The Agony and the Ecstasy of the NFL's Wild Playoff Weekend

Football teams always look for that win-one-for-the-Gipper edge before a big game, but early Sunday afternoon both the Indianapolis Colts and Baltimore Ravens had unusual pregame morale boosts. The Colts' coach Chuck Pagano missed 12 games while undergoing treatment for leukemia and returned to the team just last week. One the Baltimore side, Ray Lewis, who might be the greatest linebacker in NFL history, was playing for the first time since tearing his right triceps on October 13. It was also the last game of the 37-year old Lewis's career—if they lost.

Unfortunately for the Colts, only one of these two inspirational figures actually played in the game. Lewis made 13 tackles against Indianapolis on Sunday, chasing rookie 23-year old quarterback Andrew Luck with such glee that you'd never guess which player was 14 years the senior of the other.

Luck did manage to pass for 288 yards, but it took him 54 throws to do it. The number of passes thrown proved to be a record for a rookie in a playoff game, but it's doubtful that that fact made Luck feel any better. His counterpart on the Ravens, Joe Flacco, who often looks as if he's shot-putting an iron ball when he passes a pigskin, gained almost as many yards, 282, on just 23 throws. Of course, Flacco had more help than Luck in the form of pass blocking. He was hit three times all afternoon and only once for a loss; Luck was sacked three times for a loss of 21 yards and knocked down on nine other attempts.

The NFL also keeps a stat called "hurries" in which, according to an official scorer's opinion, the QB is forced to throw the ball sooner than he would choose. On this day, they could have given Luck a "hurry" on every one of his 54 throws.

Indianapolis, who finished 11-5, are regarded by most observes as the AFC's team of the future. Against Baltimore, though, their young and relatively inexperience offensive line simply couldn't control the Ravens' front seven inside the Baltimore 35-yard line. The Colts got there just six times and had to settle for three field goals from Adam Vinatieri, a missed kick from the 23 yards out, an interception, and a lost fumble.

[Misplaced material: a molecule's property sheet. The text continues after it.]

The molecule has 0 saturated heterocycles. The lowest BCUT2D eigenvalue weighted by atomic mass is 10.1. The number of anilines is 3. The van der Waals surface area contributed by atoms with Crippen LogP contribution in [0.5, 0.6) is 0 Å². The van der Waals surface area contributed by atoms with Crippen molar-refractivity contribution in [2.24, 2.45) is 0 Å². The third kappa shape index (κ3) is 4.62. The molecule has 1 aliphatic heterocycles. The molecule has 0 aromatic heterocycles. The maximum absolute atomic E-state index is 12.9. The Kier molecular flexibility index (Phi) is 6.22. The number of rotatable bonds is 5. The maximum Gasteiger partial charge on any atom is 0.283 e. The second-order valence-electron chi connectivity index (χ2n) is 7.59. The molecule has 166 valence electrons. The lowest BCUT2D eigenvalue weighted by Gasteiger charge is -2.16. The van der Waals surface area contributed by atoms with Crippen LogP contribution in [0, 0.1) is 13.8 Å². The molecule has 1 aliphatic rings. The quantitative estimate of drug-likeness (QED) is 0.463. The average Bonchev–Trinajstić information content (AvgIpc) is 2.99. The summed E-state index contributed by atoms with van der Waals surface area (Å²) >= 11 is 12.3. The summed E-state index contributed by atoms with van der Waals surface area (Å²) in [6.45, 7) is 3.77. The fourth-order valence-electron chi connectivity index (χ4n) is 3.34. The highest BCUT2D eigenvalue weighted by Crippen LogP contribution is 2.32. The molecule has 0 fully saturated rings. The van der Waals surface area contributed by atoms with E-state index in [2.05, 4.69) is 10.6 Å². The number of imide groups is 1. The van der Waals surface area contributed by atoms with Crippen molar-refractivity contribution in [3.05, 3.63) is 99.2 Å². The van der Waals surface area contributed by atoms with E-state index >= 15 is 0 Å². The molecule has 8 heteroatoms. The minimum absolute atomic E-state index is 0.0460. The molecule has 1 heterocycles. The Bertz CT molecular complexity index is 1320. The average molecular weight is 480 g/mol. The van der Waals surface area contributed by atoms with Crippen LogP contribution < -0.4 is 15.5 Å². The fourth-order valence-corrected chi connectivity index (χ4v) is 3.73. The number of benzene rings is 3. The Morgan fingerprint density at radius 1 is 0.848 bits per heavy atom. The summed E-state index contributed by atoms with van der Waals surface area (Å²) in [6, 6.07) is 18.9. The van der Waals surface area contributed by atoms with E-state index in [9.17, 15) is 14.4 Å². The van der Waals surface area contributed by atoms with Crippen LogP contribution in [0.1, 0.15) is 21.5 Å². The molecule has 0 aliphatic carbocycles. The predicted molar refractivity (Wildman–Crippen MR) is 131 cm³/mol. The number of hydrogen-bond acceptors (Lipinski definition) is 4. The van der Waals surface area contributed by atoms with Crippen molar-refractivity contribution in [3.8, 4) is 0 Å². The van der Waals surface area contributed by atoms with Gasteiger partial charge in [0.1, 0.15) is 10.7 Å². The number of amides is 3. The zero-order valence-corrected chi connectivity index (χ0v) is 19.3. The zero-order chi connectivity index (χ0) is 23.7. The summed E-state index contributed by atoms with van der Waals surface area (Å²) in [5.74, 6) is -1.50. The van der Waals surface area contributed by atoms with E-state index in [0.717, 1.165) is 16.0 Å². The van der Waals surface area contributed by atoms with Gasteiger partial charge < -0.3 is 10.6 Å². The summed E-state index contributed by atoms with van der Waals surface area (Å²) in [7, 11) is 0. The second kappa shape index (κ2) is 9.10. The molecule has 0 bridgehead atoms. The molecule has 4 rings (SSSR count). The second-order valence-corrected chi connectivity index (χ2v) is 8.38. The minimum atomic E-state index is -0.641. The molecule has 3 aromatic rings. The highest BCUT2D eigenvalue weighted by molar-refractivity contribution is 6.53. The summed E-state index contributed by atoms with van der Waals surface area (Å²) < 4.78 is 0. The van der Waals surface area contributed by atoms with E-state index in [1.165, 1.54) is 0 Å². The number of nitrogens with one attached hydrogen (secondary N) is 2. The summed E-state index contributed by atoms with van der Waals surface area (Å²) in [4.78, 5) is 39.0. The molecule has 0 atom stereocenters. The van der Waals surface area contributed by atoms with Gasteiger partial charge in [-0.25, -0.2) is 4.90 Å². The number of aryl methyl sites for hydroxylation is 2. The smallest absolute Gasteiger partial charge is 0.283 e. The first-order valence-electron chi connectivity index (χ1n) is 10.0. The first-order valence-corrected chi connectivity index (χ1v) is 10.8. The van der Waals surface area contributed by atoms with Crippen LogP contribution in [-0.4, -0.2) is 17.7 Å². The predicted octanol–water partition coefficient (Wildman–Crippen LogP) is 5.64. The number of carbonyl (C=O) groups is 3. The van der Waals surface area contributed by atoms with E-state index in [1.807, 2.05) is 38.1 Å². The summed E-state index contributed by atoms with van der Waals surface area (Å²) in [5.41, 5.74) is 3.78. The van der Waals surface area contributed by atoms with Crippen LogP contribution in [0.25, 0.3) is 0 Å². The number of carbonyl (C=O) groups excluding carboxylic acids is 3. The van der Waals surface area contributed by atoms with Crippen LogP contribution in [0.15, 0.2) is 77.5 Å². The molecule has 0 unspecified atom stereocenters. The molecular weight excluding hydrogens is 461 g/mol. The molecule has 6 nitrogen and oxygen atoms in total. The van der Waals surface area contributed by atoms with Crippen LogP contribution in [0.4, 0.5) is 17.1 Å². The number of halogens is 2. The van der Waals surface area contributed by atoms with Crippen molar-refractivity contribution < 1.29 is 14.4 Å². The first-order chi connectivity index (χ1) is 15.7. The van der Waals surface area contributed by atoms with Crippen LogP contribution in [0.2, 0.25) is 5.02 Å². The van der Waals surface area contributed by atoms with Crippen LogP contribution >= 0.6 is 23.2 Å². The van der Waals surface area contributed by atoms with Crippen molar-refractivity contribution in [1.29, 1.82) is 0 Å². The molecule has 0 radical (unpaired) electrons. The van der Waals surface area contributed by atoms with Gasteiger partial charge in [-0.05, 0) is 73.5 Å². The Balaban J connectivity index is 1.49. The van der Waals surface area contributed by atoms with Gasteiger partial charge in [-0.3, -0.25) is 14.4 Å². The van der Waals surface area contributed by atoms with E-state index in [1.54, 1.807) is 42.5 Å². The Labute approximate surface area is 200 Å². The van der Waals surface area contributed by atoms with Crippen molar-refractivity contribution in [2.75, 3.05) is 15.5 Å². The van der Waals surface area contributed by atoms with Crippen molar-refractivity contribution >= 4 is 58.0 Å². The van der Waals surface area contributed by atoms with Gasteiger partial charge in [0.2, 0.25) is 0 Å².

Flacco may not be the most stylish quarterback in the league, but whether or not his passes have a perfect spiral doesn't matter to the scoreboard. In the fourth quarter, with the Ravens leading 17-9, he threw an 18-yard pass just good enough for his superb wide receiver, Anquan Boldin, to pull in for the TD that crushed any spirit the Colts might still have had at that point.

This gave Flacco the odd distinction of being the only quarterback in the Super Bowl era to have won at least one playoff game in each of his first five pro seasons. He'll need to do that and more next week, and Ray Lewis will have to pick on someone his own age—the Broncos Peyton Manning, who's 36—when the teams meet in Denver next Saturday.

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AP Images / Matt Slocum

Seattle Seahawks beat Washington Redskins, 24-14

Early in the second quarter of the NFC Wild Card match between Washington and Seattle, things looked good for the Redskins. As they say in the movies, a little too good. The Redskins had marched 80 yards on their opening possession, which was capped with a TD pass by Robert Griffin III. Early in the second quarter, buoyed by excellent field position, Washington began another march, which would lead to a second RG3 pass.

But three plays before the TD, the nightmare began. Griffin, the most spectacularly talented passer and runner to appear in the NFL this century, was hit near the sidelines and staggered awkwardly back before falling. One of the radio announcers said it looked as if Griffin was "acting." It looked like that to me, too, when I saw it later on TV. From that moment on, though, the dream season of Griffin, his coach Mike Shanahan, and the entire Washington Redskins team began to fall apart.

Griffin had shown great poise for a first-year man. Many promising rookie passers either throw too much or carry the ball themselves too much; Griffin worked the offense without trying to be the offense. He made everyone around him, including running back Alfred Morris, look better. But with his knee hurting again—he first injured a minor ligament in a December 9 game against the Baltimore Ravens—his minor mobility went with it.

Though he set a rushing record for rookie RBs, RG3, as the season went on, learned how to use his mobility to give his receivers an extra second or two to break loose from coverage. But unable to move quickly to his right or left, he became a rather pedestrian pocket passer, and the Redskins went through six consecutive possessions of three-plays-and-punt. Meanwhile, the Seahawks, who have had the most devastating offensive in the league over the last third of the season, slowly and inexorably went from a 14 point deficit to within just one point at the half, 14-13, and then, finally in the fourth, snowed the Redskins under with 11 unanswered points in a 24-24 win.

With a little more than seven minutes to play, Griffin, playing out of the shotgun formation, failed to hold onto a center snap when his knee again buckled. This time he went down and stayed down for more than a minute. More than 80,000 Washington fans in attendance—along with millions of RG3 fans throughout the country and, no doubt, cores of television executives who had been calculating the ratings Griffin was going to bring them—got a cold feeling in the pits of their stomachs.

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Allen Barra writes about sports for the Wall Street Journal and His next book is Mickey and Willie--The Parallel Lives of Baseball's Golden Age.

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